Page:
Celebrity Restaurateur Michael Chernow's Weird and Wonderful Road to Seamore's

Michael Chernow, Chief Executive Everything of Seamore's, Nolita hot new seafood restaurant, gets my vote as the gutsiest entrepreneur of 2015. Why? Because his let-it-all-ALL-hang-out admissions on the first season of Consumed, The Real Restaurant Business, paid off in an impossible-to-duplicate publicity bonanza. Consumed is a reality TV series which was recently added to CNBC's business-oriented prime time lineup of Shark Tank, The Profit, Restaurant Startups, shows which have proven irresistible to entrepreneurial romantics enticed by rags to riches epics even though they often demonstrate why culinary triumphs are rarely a piece of cake.

Consumed's first series exposed snags encountered by five Manhattan restaurants. The least troubled was the 6-location Meatball Shop - a thriving, reasonably priced, fast-casual mini-chain co-owned and operated by boyhood friends, Daniel Holzman and the above Michael Chernow, who'd built their first café with their own hands using abandoned materials and had opened timely and under budget! Daniel, a Le Bernardin and CIA alumnus who'd cooked his way through the West Coast's finest kitchens, became Chef. Michael, a design-oriented French Culinary Institute honors grad in food arts and restaurant management, handled marketing, branding, found new locations and was the host and trouble- shooter when a manager needed a helping hand.

So what could go wrong? How about outside investors offering millions to buy in and nationalize the chain. Tempting? Not to Daniel, who was loath to give up control without everything operating perfectly, but Michael, a newlywed with a six-month old son, was ready to cash out on their five years of hard work. Their on-camera heart-to-hearts revealed how their differences were eroding their friendship. Michael's solution was to step back from his day-to-day involvement and let Daniel and team take over operating The Meatball Shops. Michael and Daniel hugged and parted friends with Michael still co-owner but no longer a participant or decision maker.

Michael was already thinking about his next move - a dockside/beachfront seafood shack with the same universal appeal as meatballs did. A clean, well-lighted, big, breezy room with bar and table seating, simple décor and an open kitchen that served reasonably priced, attractively presented, really fresh, local foods that tasted like they leaped right onto the plates from nearby farms, fields and oceans. Where? In a neighborhood where upward mobile twenty-somethings lived, worked, hung out and created a buzz that attracted visitors and tourists with a reasonably priced seafood menu to draw repeat clientele.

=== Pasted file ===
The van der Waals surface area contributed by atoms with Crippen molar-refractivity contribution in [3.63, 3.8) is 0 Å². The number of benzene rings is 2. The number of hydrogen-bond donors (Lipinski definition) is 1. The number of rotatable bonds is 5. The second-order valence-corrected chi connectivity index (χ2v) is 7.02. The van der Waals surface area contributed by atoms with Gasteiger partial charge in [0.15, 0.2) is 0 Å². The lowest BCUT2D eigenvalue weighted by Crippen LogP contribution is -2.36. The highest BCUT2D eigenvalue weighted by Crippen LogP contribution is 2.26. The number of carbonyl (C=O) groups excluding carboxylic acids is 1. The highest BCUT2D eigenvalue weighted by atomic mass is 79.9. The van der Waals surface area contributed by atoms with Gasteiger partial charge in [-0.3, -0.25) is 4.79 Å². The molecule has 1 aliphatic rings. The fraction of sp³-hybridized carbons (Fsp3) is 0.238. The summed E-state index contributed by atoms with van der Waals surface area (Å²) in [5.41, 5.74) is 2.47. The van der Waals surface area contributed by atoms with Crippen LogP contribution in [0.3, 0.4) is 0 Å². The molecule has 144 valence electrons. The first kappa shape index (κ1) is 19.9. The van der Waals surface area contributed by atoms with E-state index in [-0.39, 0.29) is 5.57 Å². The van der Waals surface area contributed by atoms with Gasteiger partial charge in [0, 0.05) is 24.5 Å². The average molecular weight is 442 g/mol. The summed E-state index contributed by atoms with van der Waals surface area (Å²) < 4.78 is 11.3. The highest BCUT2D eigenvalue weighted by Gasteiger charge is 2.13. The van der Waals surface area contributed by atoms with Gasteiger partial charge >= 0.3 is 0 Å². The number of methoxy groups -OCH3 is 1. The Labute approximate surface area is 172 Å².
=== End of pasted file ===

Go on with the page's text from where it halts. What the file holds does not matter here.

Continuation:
After computing expenses and estimating income, Michael calculated that a million dollars would cover his costs and leave him with 100K in working capital. He got commitments for $800,000 from interested investors. With only 200K left to go, he presented his business plan to a banker friend. OMG! Didn't he know bankers hide under their desks when chefs who want to be owners knocked on their doors? The banker told him he usually didn't invest in restaurants, but he would look the plan over and let Michael know.

Michael hired Greg Drusinsk as Executive Chef. Greg had degrees in culinary arts and restaurant management from the French Culinary Institute and UMass and an impressive employment history. Who'd he worked for? The Mario Batali and The Eric Ripert!

Michael understood that making a profit with a reasonably priced menu meant letting the pricier fish like salmon, swordfish and snapper find the platinum cards of hedge funders without his help. A lifelong fisherman, he knew how delicious fresh, local, relatively under-discovered seafood could taste when properly prepared, and partnered with fishing cooperatives, "From Dock to Dish" and "From Sea to Table," to supply him with lesser known seafood that would keep his café afloat.

While Michael and Greg tasted, discussed, disagreed and compromised on the menu, Michael found his dream venue, a big, empty, corner storefront a stone's throw from the the entrance to Little Italy. Oh boy! Michael loved it, signed the lease, used his own investment as the security deposit even though, Oy vey! the monthly rent was 30% higher than Michael had budgeted. Fortunately, his banker friend came through with the last 200K and Seamore's was on its way.

At the sample dinner for friends and investors, Greg's dishes more than passed muster. In Nolita, Michael's contractors worked steadily on the renovations. Aware that only Warren Buffett could afford to buy the kind of national publicity Consumed had supplied Seamore's with gratis, he made the most of it, showing his step by step process on the show, from the initial idea to the moment when Seamore's sign floated from the façade. I couldn't wait to go there. I wanted to meet Michael. I liked the way he handled himself and other people. He was respectful but persistent and somehow always got exactly what he wanted.

Two weeks after Seamore's opened I appeared at the corner of Broome and Mulberry at 5:30 p.m on a Saturday night, not a prime time dining hour. There were plenty of seats, but most were already taken. The biggest downside were my fellow diners. I was three times older and weighed one and a half times more than most of them. #@$%^&!

Seamore's menu is simple: fish tacos, fish sandwiches and The Real Deal - all with that day's catch for under $21. Beers brewed in Brooklyn. Local wines made on Long Island's North Shore. Best of all, Michael was not only there, but really present, moving from table to table, meeting new friends and fans, grateful for having lucked out with this venture. He was the perfect host/entrepreneur, really connecting, talking to everyone for as long as they liked. And the food tasted terrific. Michael's detail-oriented planning had really paid off.

Photo Credit: Alexander Stein